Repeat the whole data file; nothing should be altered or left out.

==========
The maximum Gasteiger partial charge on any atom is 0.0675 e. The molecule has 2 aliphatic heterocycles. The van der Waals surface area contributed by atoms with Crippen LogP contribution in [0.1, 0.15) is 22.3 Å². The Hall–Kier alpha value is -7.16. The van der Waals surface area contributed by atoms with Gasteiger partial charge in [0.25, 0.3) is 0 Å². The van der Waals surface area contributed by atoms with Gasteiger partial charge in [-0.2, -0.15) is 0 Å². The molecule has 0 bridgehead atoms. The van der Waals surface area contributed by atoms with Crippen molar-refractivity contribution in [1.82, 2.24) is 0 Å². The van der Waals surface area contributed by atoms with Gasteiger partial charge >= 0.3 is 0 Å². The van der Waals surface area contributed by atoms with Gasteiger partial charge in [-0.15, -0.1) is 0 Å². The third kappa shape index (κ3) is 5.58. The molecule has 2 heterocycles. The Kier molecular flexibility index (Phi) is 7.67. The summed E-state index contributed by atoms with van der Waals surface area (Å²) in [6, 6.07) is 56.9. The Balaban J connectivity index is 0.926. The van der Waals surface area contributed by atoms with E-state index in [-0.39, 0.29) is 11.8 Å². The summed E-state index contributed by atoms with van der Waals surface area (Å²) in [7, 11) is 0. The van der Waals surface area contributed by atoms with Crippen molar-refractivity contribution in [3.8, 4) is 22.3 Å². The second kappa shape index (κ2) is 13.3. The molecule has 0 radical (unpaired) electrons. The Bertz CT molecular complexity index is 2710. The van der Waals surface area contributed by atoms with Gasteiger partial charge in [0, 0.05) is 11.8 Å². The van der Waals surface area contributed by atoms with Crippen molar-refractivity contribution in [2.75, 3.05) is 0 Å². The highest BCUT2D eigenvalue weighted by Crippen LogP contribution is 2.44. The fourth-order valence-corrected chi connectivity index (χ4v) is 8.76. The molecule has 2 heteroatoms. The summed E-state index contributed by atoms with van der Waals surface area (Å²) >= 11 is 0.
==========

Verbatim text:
The maximum Gasteiger partial charge on any atom is 0.0675 e. The molecule has 2 aliphatic heterocycles. The van der Waals surface area contributed by atoms with Crippen LogP contribution in [0.1, 0.15) is 22.3 Å². The Hall–Kier alpha value is -7.16. The van der Waals surface area contributed by atoms with Gasteiger partial charge in [0.25, 0.3) is 0 Å². The van der Waals surface area contributed by atoms with Gasteiger partial charge in [-0.2, -0.15) is 0 Å². The molecule has 0 bridgehead atoms. The van der Waals surface area contributed by atoms with Crippen molar-refractivity contribution in [1.82, 2.24) is 0 Å². The van der Waals surface area contributed by atoms with Gasteiger partial charge >= 0.3 is 0 Å². The van der Waals surface area contributed by atoms with Gasteiger partial charge in [-0.15, -0.1) is 0 Å². The third kappa shape index (κ3) is 5.58. The molecule has 2 heterocycles. The Kier molecular flexibility index (Phi) is 7.67. The summed E-state index contributed by atoms with van der Waals surface area (Å²) in [6, 6.07) is 56.9. The Balaban J connectivity index is 0.926. The van der Waals surface area contributed by atoms with E-state index in [-0.39, 0.29) is 11.8 Å². The summed E-state index contributed by atoms with van der Waals surface area (Å²) in [7, 11) is 0. The van der Waals surface area contributed by atoms with Crippen molar-refractivity contribution in [3.8, 4) is 22.3 Å². The second kappa shape index (κ2) is 13.3. The molecule has 0 radical (unpaired) electrons. The Bertz CT molecular complexity index is 2710. The van der Waals surface area contributed by atoms with Gasteiger partial charge in [0, 0.05) is 11.8 Å². The van der Waals surface area contributed by atoms with Crippen molar-refractivity contribution in [2.75, 3.05) is 0 Å². The highest BCUT2D eigenvalue weighted by Crippen LogP contribution is 2.44. The fourth-order valence-corrected chi connectivity index (χ4v) is 8.76. The molecule has 2 heteroatoms. The summed E-state index contributed by atoms with van der Waals surface area (Å²) >= 11 is 0.